The flagship wines for Saint Clair are the ‘Wairau Reserve’ Sauvignon Blanc and ‘Omaka Reserve’ Pinot Noir, part of the ‘Reserve’ range including ‘Omaka’, ‘Godfrey’s Creek’ ‘Doctors Creek’ ‘Awatere’ and ‘Rapaura’ variants with other varietals. Interestingly, these are the best performing Pioneer Block wines of that vintage elevated to the ‘Reserve’ status. Therefore, these ‘Reserve’ wines can vary in expression every year. The approach of blending wines to achieve a more complete and better wine than individual and unique vineyard expressions has not been precluded however.
Visiting Vineyards and Tasting the Wines
Block 9 – Big John
Located in the lower Brancott, in the Godfrey’s Creek area, this vineyard is named after grower John Walsh, who is a towering 6’10”. John and his wife Lynne are major growers for Saint Clair. Their vineyard was established in 1989 and vine age is a valued attribute. The wines tasted from this site were the ‘Marlborough Premium’ Gruner Veltliner 2011, showing lantana and herb characters with good weight and texture, and the ‘Marlborough Premium’ Viognier 2011, a fine, steely style encompassing the exotic fruit with minerally notes. Also tasted were the ‘Godfrey’s Creek Reserve’ Pinot Gris 2011, showing attractive soft textures and distinctive MLF notes on nose and palate, and the ‘Pioneer Block 9 – Big John’ Riesling 2010, off-dry in the German spatlese style, a wine with subtle lime/lemon and sweet and sour flavours with excellent balance between alcohol (9.0%), sugar (49.4 g/L) and acidity (10.1 g/L), the pH being a very low 2.75.
This is a Saint Clair company vineyard, located in the Fairhall area of the Southern Valleys. The elevated position and the views have led Neal and Judy to ponder building either their new home, or a cellar door facility there. We tasted the ‘Vicar’s Choice’ Sauvignon Blanc Bubbles 2011, a dryish and restrained expression that is clearly and classically varietal without being over the top. It is quite delightful, and it is a wine to put to bed any thoughts of snobbery about this category of Sauvignon Blanc. This was followed by a tank sample of a ‘Sale Blend’ Sauvignon Blanc 2011 destined to go under a non-Saint Clair label off-shore. Pungent, passionfruity, soft and broad, a real mouthful of flavour, but lacking real edge and zing. The style of Sauvignon fruit this district gives, though of good quality, is not sought-after for the preferred Saint Clair style. As an example, the ‘Marlborough Premium’ Sauvignon Blanc 2011 which incorporated fruit from multiple sub-regions had passionfruity depth with finesse, crispness and slippery acidity. An excellent all-rounder.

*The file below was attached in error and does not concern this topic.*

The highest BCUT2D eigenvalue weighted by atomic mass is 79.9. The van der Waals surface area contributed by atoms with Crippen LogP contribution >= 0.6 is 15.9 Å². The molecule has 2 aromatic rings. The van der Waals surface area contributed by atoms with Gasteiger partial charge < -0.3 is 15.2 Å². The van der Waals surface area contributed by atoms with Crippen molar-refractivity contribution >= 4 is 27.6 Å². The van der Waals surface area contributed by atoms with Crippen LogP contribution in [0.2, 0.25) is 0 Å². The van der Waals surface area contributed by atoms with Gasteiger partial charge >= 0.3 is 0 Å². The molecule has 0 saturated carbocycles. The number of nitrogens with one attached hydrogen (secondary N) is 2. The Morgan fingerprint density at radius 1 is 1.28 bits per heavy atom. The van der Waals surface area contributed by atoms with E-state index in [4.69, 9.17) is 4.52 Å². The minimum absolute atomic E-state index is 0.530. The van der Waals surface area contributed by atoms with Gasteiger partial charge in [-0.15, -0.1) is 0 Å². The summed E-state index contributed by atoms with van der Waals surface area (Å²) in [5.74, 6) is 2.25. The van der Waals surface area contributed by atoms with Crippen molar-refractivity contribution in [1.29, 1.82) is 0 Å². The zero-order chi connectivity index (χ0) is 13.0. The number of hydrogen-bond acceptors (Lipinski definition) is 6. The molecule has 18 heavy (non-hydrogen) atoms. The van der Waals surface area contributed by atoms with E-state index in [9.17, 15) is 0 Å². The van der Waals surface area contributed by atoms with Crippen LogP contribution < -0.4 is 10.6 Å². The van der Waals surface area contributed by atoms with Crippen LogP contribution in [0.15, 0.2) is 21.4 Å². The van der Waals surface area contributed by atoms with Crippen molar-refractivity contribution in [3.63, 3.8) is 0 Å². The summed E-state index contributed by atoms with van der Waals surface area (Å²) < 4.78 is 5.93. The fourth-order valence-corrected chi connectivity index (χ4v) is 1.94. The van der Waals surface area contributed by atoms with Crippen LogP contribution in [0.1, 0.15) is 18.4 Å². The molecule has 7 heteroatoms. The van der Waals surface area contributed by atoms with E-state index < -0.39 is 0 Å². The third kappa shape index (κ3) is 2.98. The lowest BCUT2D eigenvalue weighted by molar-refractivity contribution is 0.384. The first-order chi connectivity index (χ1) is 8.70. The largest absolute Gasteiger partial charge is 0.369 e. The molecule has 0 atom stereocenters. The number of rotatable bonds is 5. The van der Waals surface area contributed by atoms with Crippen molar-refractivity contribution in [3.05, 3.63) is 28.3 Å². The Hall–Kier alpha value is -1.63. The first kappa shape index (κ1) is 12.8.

Block 22 – Barn Block
This vineyard is part of John and Robyn Hedges’ ‘Dry Hills’ estate at the foot of the Wither Hills, which has the ‘Maison Grange’ luxury accommodation. The beautifully ‘manicured’ vineyard is dedicated to Pinot Noir, planted to approximately three-quarters clone 667 and one-quarter to 10/5. This is the most recent addition to the ‘Pioneer Block’ series. For tasting was the ‘Pioneer Block 22 – Barn Block’ Pinot Noir 2010, packed full of ripe black fruits, spices, cedar and smoke, this is a taste of luxury and decadence that is a statement in voluptuousness and richness.
Pinot Noir Tasting at the Saint Clair Winery